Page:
C. I’m taking a week to clear my head by spending some of my hypothetical advance at a casino/day spa.

D. A novel has to be more than 80 pages? What about the novella? Is that shorter?

5 Your protagonist is:

A. Please consult the 30-page background bio I made when the quiche was in the oven. It’s alphabetical and cross-indexed in order of appearance.

B. Complicated. Or complex. Yeah, complex. Plus, he changes during the novel. In a good way.

C. A guy, I’m pretty sure.

D. Don’t tell me. Seriously, don’t tell me. A protagonist is…all right, I give up. Tell me.

6 Your critique group suggests major revisions and possibly a POV change. What do you do?

A. Attack the manuscript with vigor. Start at 4:30 a.m. instead of sleeping in until 5:30.

B. Get a second opinion from someone else and then, if that person’s opinion is the same, suck it up and make the changes.

C. Find a public restroom, lock myself in the stall and have a good long cry. Then take another trip to the casino/day spa for some R&R.

D. You mean there’s more than one draft? Sheesh, why have an editor if I’m doing all the work?

7 You’re trying to sleep when a great idea hits. What do you do?

A. Hop up and start my writing day right there. Being in bed just makes my mind race, anyway.

B. Write it down on the notepad I keep on my nightstand and pray that it’ll be legible in the morning.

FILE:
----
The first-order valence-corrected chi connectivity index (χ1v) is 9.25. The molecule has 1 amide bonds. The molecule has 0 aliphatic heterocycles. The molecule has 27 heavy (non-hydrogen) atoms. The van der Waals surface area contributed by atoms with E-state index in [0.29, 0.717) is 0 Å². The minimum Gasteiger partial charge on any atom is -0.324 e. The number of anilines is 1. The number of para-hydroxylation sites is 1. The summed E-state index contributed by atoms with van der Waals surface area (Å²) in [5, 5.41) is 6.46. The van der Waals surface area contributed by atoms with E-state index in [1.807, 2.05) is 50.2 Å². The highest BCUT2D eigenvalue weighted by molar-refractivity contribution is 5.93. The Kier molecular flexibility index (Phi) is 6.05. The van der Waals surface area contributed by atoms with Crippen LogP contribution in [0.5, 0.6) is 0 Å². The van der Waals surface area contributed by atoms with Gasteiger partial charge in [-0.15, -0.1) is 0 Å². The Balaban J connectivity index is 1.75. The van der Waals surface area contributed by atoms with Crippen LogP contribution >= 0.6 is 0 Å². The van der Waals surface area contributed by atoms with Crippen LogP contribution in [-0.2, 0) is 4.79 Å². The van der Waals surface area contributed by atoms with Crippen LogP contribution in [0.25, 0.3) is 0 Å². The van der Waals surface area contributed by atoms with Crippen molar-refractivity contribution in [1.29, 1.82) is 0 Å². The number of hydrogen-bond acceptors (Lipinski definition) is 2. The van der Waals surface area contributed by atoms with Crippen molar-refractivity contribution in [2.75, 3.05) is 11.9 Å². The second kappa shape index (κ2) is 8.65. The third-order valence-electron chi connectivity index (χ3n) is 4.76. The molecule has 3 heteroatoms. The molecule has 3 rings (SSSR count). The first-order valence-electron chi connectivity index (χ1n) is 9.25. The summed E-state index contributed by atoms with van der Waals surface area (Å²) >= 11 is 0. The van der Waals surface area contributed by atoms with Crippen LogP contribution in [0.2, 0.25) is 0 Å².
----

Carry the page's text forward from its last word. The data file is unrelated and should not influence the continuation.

C. Call my mother and dictate the idea so she can write it down.

D. Like John Cusack in the movie Serendipity, I’m very clever and believe in fate. So if I don’t remember it in the morning, then it wasn’t meant to be.

8 The reason you’ve decided to write this book is because:

A. It’s what the universe intended me to do.

B. I have this damn story stuck in my head, and I need to get it out.

C. I’m not good at organized sports.

D. I just bought this computer.

9 You’re about to finish your novel, you’re making great progress, when you realize it’s your wedding day. How do you handle this?

A. If my significant other truly loves me, then she’ll realize I need to finish the climactic fireman-puppy-Internet scene before I can even think about saying “I do” with a clear conscience.

B. It’s my wedding day, so I guess I’ll write only in the morning.

C. I’d hope that I would’ve realized I was getting married beforehand so I could get a haircut.

D. Who am I marrying? Are they cute?

HOW DID YOU DO?

Mostly As: Congratulations. You’re the most prolific of writers, willing to sacrifice sleep, laughter and sanity in exchange for a very high production level. Not only are you going to finish your own novel, you could probably finish other people’s novels, as well. You may or may not be Nora Roberts. At some point, you should shower.

Mostly Bs: You just might have what it takes to finish your novel and lead a relatively normal life (which means you’re probably lying).

Mostly Cs: You may finish your book, but it’s going to take a long time, and you don’t seem overly concerned. You look for excuses not to work and have no trouble passing the blame when things aren’t going well. Actually, you might already be a professional writer.

Mostly Ds: You probably won’t even finish this quiz let alone a book-length work. Go back to sleep.